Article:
Same thing with the ratio of correct notes to total notes. 30 minutes of mental practice plus 10 minutes of physical practice led to a ratio score of .07, while 40 minutes of physical practice resulted in a score of .04. Once again, this small difference was not statistically significant.

What exactly does mental practice entail?

There was a bit of variation from pianist to pianist, so a bit of caution is probably not a bad idea. But it does seem that mental practice plus physical practice could be an effective combo. Useful if you’re stuck on a train or airplane and don’t have access to instruments. Or if you’re trying to save your chops after a double rehearsal, and avoid injury.

But hold on a sec. What exactly does mental practice mean? What were these pianists doing in their heads during their 30 minutes of no-touching-the-piano-allowed time?

The researchers dug a little deeper, and found that strategies ranged from mentally hearing the sounds of the notes to imagining the feel of the correct hand/finger movements to singing out loud. Some of these strategies seemed to lead to higher ratings3 (by a panel of musicians) of their performances, while others led to no change or even lower ratings.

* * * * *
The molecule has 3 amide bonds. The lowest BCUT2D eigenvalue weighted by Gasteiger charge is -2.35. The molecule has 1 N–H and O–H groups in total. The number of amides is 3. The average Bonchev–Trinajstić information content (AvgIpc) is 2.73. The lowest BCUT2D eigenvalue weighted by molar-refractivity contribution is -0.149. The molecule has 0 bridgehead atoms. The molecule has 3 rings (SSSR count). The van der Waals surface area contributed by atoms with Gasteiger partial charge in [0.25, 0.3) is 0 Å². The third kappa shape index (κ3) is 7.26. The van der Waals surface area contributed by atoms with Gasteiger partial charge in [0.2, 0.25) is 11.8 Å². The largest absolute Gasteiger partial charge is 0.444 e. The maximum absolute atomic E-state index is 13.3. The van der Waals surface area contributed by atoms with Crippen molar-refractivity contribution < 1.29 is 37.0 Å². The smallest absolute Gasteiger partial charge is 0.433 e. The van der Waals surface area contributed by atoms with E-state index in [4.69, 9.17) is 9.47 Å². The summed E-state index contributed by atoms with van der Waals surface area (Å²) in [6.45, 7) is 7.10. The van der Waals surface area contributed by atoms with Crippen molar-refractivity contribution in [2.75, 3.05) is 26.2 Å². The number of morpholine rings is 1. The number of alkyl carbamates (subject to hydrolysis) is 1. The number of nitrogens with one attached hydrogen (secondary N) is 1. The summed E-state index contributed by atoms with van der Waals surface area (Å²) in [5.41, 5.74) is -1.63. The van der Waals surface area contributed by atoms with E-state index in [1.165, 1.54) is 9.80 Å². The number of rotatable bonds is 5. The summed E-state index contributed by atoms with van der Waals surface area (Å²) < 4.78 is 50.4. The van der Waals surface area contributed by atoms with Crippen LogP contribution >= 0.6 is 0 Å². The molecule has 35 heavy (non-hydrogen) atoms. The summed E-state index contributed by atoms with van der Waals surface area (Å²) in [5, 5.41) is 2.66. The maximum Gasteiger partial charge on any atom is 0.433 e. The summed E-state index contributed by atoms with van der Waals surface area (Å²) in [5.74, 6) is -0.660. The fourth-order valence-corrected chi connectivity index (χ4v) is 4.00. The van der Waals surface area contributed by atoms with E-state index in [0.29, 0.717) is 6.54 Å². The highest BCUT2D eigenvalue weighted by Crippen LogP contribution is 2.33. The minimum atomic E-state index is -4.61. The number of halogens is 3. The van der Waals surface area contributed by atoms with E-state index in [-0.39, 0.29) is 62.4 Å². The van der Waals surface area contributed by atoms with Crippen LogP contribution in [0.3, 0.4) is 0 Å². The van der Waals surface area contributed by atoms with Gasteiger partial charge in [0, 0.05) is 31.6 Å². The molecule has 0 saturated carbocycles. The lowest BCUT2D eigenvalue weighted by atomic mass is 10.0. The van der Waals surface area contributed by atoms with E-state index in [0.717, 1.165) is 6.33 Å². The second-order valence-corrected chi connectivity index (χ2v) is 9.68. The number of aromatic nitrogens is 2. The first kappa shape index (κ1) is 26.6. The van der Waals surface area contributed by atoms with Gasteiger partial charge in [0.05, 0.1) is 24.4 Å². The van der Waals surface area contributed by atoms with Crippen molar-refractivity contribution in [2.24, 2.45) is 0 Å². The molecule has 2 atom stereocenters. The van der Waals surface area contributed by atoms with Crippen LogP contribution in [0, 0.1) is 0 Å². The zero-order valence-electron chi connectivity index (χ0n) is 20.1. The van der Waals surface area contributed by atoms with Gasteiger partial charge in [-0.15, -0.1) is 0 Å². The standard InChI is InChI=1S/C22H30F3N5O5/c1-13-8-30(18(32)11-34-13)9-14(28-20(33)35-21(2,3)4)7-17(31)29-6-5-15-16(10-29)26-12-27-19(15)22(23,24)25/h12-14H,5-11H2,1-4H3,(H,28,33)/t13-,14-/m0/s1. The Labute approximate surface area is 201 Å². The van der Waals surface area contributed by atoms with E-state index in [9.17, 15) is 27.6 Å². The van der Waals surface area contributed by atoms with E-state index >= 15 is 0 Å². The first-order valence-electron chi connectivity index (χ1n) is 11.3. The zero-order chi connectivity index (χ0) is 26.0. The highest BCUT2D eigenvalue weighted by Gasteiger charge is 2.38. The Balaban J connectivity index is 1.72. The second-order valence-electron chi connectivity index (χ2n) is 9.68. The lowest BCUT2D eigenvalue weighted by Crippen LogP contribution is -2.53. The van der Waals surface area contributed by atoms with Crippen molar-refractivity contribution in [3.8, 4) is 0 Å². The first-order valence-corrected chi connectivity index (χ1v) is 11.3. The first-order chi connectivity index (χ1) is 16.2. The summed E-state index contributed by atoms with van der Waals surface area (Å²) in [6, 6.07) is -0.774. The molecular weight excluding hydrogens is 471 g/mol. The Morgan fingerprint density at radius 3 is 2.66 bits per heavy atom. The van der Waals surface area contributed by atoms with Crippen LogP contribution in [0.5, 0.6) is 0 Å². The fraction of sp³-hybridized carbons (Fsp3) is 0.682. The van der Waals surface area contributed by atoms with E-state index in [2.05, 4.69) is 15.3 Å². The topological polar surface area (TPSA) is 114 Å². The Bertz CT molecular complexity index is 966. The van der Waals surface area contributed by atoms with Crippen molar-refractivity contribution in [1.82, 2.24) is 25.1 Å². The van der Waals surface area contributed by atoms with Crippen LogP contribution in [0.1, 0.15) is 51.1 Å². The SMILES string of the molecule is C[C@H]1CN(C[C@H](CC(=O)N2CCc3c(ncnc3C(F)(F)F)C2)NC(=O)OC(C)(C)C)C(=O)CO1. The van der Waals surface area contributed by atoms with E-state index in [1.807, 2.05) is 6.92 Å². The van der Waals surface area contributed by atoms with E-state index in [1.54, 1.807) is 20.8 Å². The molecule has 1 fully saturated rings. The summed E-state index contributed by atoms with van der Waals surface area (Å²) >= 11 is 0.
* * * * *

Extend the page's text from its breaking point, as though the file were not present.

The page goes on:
Based on the results, here are the researchers’ recommendations:

  1. Auditory imagery – or hearing the notes on the page “should be a default operation, a foundation on which other operations rest.”
  2. Analysis – figuring out the harmonic, melodic, and rhythmic structure of the piece is another important aspect of mental practice.
  3. Listening to recordings can help – once again, to support the development of the inner soundtrack of the music in your head.

A couple additional notes of interest…

A plug for aural skills training

The pianists all took an aural skills test, and those who scored higher on aural skills ability were able to play a greater percentage of the excerpts. They also received a higher overall performance score from the judges. So if you’ve been looking for a reason to pay more attention in ear training class, I guess now you’ve got one!

Mental practice – not a common practice4?

These were all experienced pianists, who were well aware of a range of mental practice techniques. However, none of the 16 reported utilizing mental practice regularly during their normal practice routines. Which made me wonder…is that a bit of an anomaly, or is mental practice really not a regular part of most musicians’ day-to-day practice habits?


  1. But not necessarily in that order. To make sure things were fair, half of the pianists did mental practice first and the other half did physical practice first.
  2. Ha! A pun!
  3. Which included factors like articulation and phrasing, dynamics and expression, etc.
  4. Ha! Another pun!

About Noa Kageyama, Ph.D.

Performance psychologist and Juilliard alumnus & faculty member Noa Kageyama teaches musicians how to beat performance anxiety and play their best under pressure through live classes, coachings, and an online home-study course. Based in NYC, he is married to a terrific pianist, has two hilarious kids, and is a wee bit obsessed with technology and all things Apple.